Python bytecode compatibility between interpreter versions

Roger Binns rogerb at rogerbinns.com
Sun Mar 21 18:48:40 CET 2004


> > You are considering Python .pyc files and Java class files to be
> > the same thing.  They aren't.
>
> They're not 'the same thing'.  They are roughly analogous to one
> another though, wouldn't you say?

No.  I explained it further in the message.

> Huh??  .pyc files are an "implementation detail of the Python
> interpreter"?   Care to expound further?  'Coz that sounds
> pretty nonsensical...

One version of a compliant Python interpretter happens to use
these files, and expose that they exist.  They are generated on
demand and automatically updated.  The Python interpretter could
have stored them elsewhere on the filesystem (for example in
a hidden "cache" directory), but for simplicity's sake stored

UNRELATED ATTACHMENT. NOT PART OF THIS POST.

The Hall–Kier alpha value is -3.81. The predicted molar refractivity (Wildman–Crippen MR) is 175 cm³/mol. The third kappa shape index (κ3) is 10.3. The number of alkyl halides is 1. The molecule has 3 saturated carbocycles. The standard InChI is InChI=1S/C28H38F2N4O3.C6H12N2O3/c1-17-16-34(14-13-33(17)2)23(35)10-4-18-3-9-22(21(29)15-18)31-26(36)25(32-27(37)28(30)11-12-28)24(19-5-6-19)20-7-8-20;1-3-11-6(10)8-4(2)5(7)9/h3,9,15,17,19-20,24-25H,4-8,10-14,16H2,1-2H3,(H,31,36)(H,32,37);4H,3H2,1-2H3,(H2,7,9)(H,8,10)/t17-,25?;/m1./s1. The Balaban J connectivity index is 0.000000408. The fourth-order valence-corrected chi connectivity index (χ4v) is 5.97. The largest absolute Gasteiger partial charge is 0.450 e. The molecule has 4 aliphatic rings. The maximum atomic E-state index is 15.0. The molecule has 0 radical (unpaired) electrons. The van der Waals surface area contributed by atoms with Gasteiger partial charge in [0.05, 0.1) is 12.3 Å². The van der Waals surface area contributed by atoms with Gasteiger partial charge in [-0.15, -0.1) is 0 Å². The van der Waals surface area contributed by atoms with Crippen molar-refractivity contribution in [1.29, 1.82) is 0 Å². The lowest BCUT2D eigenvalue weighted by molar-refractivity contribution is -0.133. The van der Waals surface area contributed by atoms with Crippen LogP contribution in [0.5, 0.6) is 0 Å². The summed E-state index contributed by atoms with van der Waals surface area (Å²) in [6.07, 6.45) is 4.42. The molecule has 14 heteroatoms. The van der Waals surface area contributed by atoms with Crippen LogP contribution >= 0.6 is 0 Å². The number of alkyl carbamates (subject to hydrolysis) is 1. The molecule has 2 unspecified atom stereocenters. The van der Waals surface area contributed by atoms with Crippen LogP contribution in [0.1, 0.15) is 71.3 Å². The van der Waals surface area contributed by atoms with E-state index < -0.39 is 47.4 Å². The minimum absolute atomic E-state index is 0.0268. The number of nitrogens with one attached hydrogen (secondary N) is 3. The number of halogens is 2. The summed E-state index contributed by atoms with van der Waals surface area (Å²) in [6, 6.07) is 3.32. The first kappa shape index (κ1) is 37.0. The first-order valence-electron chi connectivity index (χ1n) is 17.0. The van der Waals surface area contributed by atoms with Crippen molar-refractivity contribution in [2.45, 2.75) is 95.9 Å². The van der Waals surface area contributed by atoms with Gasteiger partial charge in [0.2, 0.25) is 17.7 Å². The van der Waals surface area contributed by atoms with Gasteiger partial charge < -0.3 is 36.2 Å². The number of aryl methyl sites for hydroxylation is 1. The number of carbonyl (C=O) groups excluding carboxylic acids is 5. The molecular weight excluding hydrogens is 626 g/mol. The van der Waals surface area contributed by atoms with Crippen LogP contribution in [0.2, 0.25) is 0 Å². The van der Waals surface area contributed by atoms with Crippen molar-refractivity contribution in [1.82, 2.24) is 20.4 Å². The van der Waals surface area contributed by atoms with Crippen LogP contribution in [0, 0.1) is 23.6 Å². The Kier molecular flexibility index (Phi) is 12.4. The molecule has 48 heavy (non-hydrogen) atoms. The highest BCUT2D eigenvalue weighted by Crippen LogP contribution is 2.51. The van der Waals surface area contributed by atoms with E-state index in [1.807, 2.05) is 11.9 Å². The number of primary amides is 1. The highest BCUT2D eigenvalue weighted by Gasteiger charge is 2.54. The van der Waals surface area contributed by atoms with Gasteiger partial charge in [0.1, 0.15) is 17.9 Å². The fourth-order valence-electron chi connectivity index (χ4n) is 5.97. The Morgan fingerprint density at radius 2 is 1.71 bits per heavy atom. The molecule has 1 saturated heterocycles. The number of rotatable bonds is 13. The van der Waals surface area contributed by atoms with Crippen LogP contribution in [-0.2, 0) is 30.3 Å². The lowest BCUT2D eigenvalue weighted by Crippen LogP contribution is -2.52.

them alongside the source file.

Go ahead and write protect the directories containing your
Python source (after deleting all .pyc files).  You will find
everything runs just fine without any visible .pyc files.

If you write your own Python interpretter/compiler, it will be
considered compliant if it implements the language correctly.
There is *nothing* about bytecodes, or bytecode compatibility.
For example if you wanted to write your own that ran on top of
Java, you would probably just directly generate class files.
If you wrote one that ran on a Palm device you would do something
else.  It is up to your implementation what it does.  The
only requirement would be working with Python *source* files.

Roger





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